Art as Resistance

Activism, Art, Art For Sale, creativity, Narrative, process

Where Justice Meets Joy (2020)

I’ve been reflecting on the role of art in my life this past year. As a queer, mixed race, black-skinned daughter of immigrants ~ and as a mom with a daughter starting high school ~ carving out time to get into the studio each day is saving me and keeping me sane.

I started this painting on Valentine’s Day ~ in the Time Before. This piece saw me through the shutting down of life as we know it due to the global COVID pandemic. I learned that fire tornados and murder hornets are real things. I weathered cancelled openings and events, and missed graduations and family gatherings. As the world stood still, I bore witness to the brutal slayings of Breonna Taylor, George Floyd, Rayshard Brooks, Michael Ramos, Dreasjon Reed, Tony McDade, David McAtee, Carlos Carson. And I found inspiration in the youth-led uprising that fueled the protests and demands for justice in the months that followed.

Out in the world, I was confronted with, and witnessed, oppressive hatred aimed at eradicating all that I embody and love. In my 20s, the energy of these encounters would have ignited the righteous anger that fueled my activism. Now that I’m just shy of 50, I find that anger, even when it’s righteous, is no longer a generative power source for me. Instead, it drains me, shuts me down and closes me off.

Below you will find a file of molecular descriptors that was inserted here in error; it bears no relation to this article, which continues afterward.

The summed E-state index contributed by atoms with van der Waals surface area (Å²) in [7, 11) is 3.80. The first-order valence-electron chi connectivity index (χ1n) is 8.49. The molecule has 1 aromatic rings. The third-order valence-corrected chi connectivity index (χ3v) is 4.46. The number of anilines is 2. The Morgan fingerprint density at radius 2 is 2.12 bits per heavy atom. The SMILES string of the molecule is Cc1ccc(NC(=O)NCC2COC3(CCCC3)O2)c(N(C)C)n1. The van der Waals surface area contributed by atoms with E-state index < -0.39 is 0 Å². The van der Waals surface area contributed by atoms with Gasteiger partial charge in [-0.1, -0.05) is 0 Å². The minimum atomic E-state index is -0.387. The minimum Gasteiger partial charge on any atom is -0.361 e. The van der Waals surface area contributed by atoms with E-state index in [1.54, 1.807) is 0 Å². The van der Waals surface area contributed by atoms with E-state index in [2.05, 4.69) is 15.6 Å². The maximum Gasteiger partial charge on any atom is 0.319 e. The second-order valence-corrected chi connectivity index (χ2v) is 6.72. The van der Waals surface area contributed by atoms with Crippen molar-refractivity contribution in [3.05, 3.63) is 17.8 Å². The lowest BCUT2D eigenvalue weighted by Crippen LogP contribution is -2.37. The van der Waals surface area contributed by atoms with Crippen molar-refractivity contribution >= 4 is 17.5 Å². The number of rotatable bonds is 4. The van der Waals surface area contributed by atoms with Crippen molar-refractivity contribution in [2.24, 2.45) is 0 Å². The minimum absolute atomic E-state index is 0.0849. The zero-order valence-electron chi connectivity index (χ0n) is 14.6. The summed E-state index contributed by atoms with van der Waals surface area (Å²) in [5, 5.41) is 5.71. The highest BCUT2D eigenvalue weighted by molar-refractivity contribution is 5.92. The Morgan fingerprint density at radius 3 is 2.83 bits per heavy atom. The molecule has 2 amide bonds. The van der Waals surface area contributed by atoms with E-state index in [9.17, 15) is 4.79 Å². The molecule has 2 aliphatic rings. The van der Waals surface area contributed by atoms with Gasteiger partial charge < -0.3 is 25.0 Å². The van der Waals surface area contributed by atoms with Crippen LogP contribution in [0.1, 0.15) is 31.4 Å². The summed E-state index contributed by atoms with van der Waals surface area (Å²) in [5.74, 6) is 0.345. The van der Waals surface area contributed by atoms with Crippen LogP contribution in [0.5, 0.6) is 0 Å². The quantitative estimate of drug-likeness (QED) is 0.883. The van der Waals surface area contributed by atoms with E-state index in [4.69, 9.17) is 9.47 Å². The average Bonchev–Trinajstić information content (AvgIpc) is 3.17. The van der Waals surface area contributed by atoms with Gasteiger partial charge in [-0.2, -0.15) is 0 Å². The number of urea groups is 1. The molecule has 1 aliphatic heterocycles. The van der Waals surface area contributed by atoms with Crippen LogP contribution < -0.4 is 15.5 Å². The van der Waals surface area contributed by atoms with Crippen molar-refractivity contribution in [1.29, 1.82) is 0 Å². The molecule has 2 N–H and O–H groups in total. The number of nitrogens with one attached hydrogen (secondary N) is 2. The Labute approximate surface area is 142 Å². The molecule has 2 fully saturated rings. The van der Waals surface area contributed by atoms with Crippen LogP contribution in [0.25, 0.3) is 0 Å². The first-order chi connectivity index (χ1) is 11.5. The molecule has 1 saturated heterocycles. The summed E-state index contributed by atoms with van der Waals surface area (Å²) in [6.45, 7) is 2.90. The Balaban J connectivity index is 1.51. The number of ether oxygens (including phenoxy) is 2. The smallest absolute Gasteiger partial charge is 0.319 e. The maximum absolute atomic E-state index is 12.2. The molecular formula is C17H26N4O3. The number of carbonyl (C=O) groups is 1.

My focus this past year has been refusing to allow this groundswell of hatred, willful ignorance, and fear-mongering to diminish my humanity. Choosing to come from a place of beauty, compassion, accountability, generosity, resilience and joy is an act of radical love. I believe this gritty, robust, eyes-wide-open love is the root of liberation. My resistance meant daring to believe that the world through my eyes, as a queer Black woman, is relevant and beautiful and worthy of consideration.

Instead of absorbing the caustic energy, I poured my rage, fear and grief into this painting. After 8 months, the energy gave way to something new and surprising. And out of many layers of pain emerged a vision of a world where justice and joy coincide. The painting was offering me a vision of liberation that was deeply seeded in this radical kind of love.

So this year ~ and this painting ~ have taught me three things about the role of art in my life.

  • Art is my portal to Liberation.
  • Making art is how I convert energy into matter.
  • Art is no longer an ‘if I have time’ matter. It has become as integral to my well-being as my daily writing practice. It is a must. It helps me repair and restore the parts of my soul that are beyond the reach of words.

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